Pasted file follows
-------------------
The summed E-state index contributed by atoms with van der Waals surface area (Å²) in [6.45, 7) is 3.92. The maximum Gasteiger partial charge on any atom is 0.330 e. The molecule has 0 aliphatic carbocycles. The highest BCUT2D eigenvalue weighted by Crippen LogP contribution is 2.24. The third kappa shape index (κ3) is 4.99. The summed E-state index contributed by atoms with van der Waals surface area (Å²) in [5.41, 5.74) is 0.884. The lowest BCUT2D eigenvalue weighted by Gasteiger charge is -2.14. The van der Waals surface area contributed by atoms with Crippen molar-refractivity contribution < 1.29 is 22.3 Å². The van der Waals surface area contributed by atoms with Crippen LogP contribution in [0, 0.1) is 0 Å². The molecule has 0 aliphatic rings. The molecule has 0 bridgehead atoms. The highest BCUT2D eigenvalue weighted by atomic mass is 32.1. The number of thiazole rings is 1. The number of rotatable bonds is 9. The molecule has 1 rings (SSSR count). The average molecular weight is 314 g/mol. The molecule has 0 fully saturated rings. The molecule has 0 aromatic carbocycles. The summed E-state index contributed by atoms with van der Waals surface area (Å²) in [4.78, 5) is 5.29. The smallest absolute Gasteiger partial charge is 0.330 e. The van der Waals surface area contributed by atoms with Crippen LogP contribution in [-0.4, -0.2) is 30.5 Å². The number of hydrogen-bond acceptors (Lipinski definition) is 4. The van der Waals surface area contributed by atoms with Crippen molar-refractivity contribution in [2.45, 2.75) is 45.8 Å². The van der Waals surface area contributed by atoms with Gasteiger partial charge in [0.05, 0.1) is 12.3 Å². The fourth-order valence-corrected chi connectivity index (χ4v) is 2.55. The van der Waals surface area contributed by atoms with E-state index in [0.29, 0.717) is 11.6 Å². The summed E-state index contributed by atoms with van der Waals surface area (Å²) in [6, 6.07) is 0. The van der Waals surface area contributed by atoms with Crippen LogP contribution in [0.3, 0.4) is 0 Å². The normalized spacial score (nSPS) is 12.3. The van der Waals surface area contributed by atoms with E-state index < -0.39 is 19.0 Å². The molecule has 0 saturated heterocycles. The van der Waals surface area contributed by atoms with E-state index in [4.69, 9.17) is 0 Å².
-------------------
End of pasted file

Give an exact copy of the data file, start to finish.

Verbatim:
The summed E-state index contributed by atoms with van der Waals surface area (Å²) in [6.45, 7) is 3.92. The maximum Gasteiger partial charge on any atom is 0.330 e. The molecule has 0 aliphatic carbocycles. The highest BCUT2D eigenvalue weighted by Crippen LogP contribution is 2.24. The third kappa shape index (κ3) is 4.99. The summed E-state index contributed by atoms with van der Waals surface area (Å²) in [5.41, 5.74) is 0.884. The lowest BCUT2D eigenvalue weighted by Gasteiger charge is -2.14. The van der Waals surface area contributed by atoms with Crippen molar-refractivity contribution < 1.29 is 22.3 Å². The van der Waals surface area contributed by atoms with Crippen LogP contribution in [0, 0.1) is 0 Å². The molecule has 0 aliphatic rings. The molecule has 0 bridgehead atoms. The highest BCUT2D eigenvalue weighted by atomic mass is 32.1. The number of thiazole rings is 1. The number of rotatable bonds is 9. The molecule has 1 rings (SSSR count). The average molecular weight is 314 g/mol. The molecule has 0 fully saturated rings. The molecule has 0 aromatic carbocycles. The summed E-state index contributed by atoms with van der Waals surface area (Å²) in [4.78, 5) is 5.29. The smallest absolute Gasteiger partial charge is 0.330 e. The van der Waals surface area contributed by atoms with Crippen LogP contribution in [-0.4, -0.2) is 30.5 Å². The number of hydrogen-bond acceptors (Lipinski definition) is 4. The van der Waals surface area contributed by atoms with Crippen molar-refractivity contribution in [2.45, 2.75) is 45.8 Å². The van der Waals surface area contributed by atoms with Gasteiger partial charge in [0.05, 0.1) is 12.3 Å². The fourth-order valence-corrected chi connectivity index (χ4v) is 2.55. The van der Waals surface area contributed by atoms with E-state index in [0.29, 0.717) is 11.6 Å². The summed E-state index contributed by atoms with van der Waals surface area (Å²) in [6, 6.07) is 0. The van der Waals surface area contributed by atoms with Crippen LogP contribution in [0.3, 0.4) is 0 Å². The normalized spacial score (nSPS) is 12.3. The van der Waals surface area contributed by atoms with E-state index < -0.39 is 19.0 Å². The molecule has 0 saturated heterocycles. The van der Waals surface area contributed by atoms with E-state index in [4.69, 9.17) is 0 Å².